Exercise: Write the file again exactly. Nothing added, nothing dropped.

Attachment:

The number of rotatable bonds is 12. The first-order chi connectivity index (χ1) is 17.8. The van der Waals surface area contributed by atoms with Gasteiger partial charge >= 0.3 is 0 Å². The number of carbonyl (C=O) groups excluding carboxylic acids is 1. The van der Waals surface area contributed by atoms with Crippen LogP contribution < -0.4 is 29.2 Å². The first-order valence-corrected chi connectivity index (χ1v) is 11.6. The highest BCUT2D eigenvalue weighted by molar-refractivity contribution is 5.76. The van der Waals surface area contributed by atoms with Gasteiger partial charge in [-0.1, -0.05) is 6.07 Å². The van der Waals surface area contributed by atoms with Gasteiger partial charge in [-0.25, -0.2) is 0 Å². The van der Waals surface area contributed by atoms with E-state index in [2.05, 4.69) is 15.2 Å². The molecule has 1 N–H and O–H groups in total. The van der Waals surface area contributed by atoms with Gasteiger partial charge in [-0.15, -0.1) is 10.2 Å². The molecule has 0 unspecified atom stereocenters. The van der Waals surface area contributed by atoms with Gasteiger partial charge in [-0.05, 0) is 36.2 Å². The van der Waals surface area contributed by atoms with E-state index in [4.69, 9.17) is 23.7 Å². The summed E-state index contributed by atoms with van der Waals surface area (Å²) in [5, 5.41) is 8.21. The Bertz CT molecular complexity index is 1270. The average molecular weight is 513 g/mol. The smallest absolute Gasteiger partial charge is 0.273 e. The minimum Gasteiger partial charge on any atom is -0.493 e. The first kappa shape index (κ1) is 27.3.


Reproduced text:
The number of rotatable bonds is 12. The first-order chi connectivity index (χ1) is 17.8. The van der Waals surface area contributed by atoms with Gasteiger partial charge >= 0.3 is 0 Å². The number of carbonyl (C=O) groups excluding carboxylic acids is 1. The van der Waals surface area contributed by atoms with Crippen LogP contribution < -0.4 is 29.2 Å². The first-order valence-corrected chi connectivity index (χ1v) is 11.6. The highest BCUT2D eigenvalue weighted by molar-refractivity contribution is 5.76. The van der Waals surface area contributed by atoms with Gasteiger partial charge in [-0.1, -0.05) is 6.07 Å². The van der Waals surface area contributed by atoms with Gasteiger partial charge in [-0.25, -0.2) is 0 Å². The van der Waals surface area contributed by atoms with E-state index in [2.05, 4.69) is 15.2 Å². The molecule has 1 N–H and O–H groups in total. The van der Waals surface area contributed by atoms with Gasteiger partial charge in [-0.15, -0.1) is 10.2 Å². The molecule has 0 unspecified atom stereocenters. The van der Waals surface area contributed by atoms with Gasteiger partial charge in [-0.05, 0) is 36.2 Å². The van der Waals surface area contributed by atoms with E-state index in [4.69, 9.17) is 23.7 Å². The summed E-state index contributed by atoms with van der Waals surface area (Å²) in [5, 5.41) is 8.21. The Bertz CT molecular complexity index is 1270. The average molecular weight is 513 g/mol. The smallest absolute Gasteiger partial charge is 0.273 e. The minimum Gasteiger partial charge on any atom is -0.493 e. The first kappa shape index (κ1) is 27.3.